More than just a designer, René Lalique transformed fine jewelry from the realm of ornamentation to the province of true art. Born in 1860 at Ay, on the Marne, Lalique was recognized for his tremendous versatility and imagination. Before becoming an independent jeweler, Lalique worked as a freelance designer for well-known houses such as Cartier, Boucheron, and Vever. His first eponymous showing at the Salon de la Société des Artistes Francais, was a outstanding triumph.
A recognized master, Lalique became famous for his use of strong sculptural elements within the sinuous tapestry that characterized Art Nouveau. Precious and non-precious materials of all kinds were experimented with in surprising and unprecedented new ways. Whatever was used (whether it be diamonds or baroque pearls, carved ivory or shells), the items always served the ultimate aim of overall composition and final artistic value. A lover of nature, with an acute eye for detail, Lalique’s dragonflies, butterflies, plants, and flowers sparked a rage of similar designs. Yet none could rival those of the original master.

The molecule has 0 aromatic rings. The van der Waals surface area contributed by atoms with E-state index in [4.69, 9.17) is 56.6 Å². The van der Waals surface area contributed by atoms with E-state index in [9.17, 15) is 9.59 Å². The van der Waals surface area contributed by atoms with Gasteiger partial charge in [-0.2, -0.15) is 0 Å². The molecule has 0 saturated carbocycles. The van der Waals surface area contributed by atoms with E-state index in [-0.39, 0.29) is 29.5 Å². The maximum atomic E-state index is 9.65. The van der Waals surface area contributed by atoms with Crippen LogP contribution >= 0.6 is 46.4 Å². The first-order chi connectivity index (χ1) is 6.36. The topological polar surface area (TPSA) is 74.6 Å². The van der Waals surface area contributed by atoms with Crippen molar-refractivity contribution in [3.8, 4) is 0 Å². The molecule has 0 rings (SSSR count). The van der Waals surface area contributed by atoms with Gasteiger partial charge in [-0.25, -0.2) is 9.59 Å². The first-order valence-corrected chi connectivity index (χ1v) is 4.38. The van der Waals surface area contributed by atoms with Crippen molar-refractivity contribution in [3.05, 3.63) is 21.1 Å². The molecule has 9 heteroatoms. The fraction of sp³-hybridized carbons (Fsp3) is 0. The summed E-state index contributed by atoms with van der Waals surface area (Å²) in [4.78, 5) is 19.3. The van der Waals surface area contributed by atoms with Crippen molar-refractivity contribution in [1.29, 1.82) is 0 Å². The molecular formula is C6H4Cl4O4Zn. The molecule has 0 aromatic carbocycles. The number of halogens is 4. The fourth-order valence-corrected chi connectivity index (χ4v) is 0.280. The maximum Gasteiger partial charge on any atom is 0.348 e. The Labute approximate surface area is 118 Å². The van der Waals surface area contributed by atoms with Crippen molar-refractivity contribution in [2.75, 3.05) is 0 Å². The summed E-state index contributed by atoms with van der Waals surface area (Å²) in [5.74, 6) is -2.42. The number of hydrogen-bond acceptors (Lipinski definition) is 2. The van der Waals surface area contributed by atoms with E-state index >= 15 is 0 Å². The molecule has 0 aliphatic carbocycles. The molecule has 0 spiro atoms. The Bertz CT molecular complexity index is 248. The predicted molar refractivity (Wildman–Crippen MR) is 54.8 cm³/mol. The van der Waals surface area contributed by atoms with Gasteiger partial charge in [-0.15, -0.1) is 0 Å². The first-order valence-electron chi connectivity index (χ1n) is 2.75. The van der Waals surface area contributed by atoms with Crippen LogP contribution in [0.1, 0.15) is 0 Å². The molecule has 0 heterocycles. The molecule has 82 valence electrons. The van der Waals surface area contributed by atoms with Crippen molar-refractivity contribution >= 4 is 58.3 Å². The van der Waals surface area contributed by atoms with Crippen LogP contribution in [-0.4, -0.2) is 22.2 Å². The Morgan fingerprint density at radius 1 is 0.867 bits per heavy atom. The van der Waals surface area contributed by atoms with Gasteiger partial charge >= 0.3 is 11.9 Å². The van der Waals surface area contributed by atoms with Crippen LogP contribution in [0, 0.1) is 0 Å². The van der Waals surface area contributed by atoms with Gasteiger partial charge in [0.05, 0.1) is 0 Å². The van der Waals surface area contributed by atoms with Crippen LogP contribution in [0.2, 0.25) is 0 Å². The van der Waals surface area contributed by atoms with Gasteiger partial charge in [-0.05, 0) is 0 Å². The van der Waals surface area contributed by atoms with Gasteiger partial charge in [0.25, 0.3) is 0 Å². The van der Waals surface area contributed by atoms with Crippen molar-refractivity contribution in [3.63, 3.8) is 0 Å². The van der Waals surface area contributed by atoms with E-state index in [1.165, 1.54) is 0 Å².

Always inventive, Lalique often combined the female form with his nature motifs. Nude and draped figures were wreathed in flowers or billowing long hair. Others were fluidly morphed into new creatures with butterfly wings. In the mid-1890s, his notoriety increased as he began creating large, flamboyant stage jewelry for the infamous tragic actress Sarah Bernhardt. As always, imitators followed Lalique in whichever design direction he went, selling inferior copies of his work seemingly everywhere. Disgusted by it all, Lalique retreated to glassmaking in his latter years.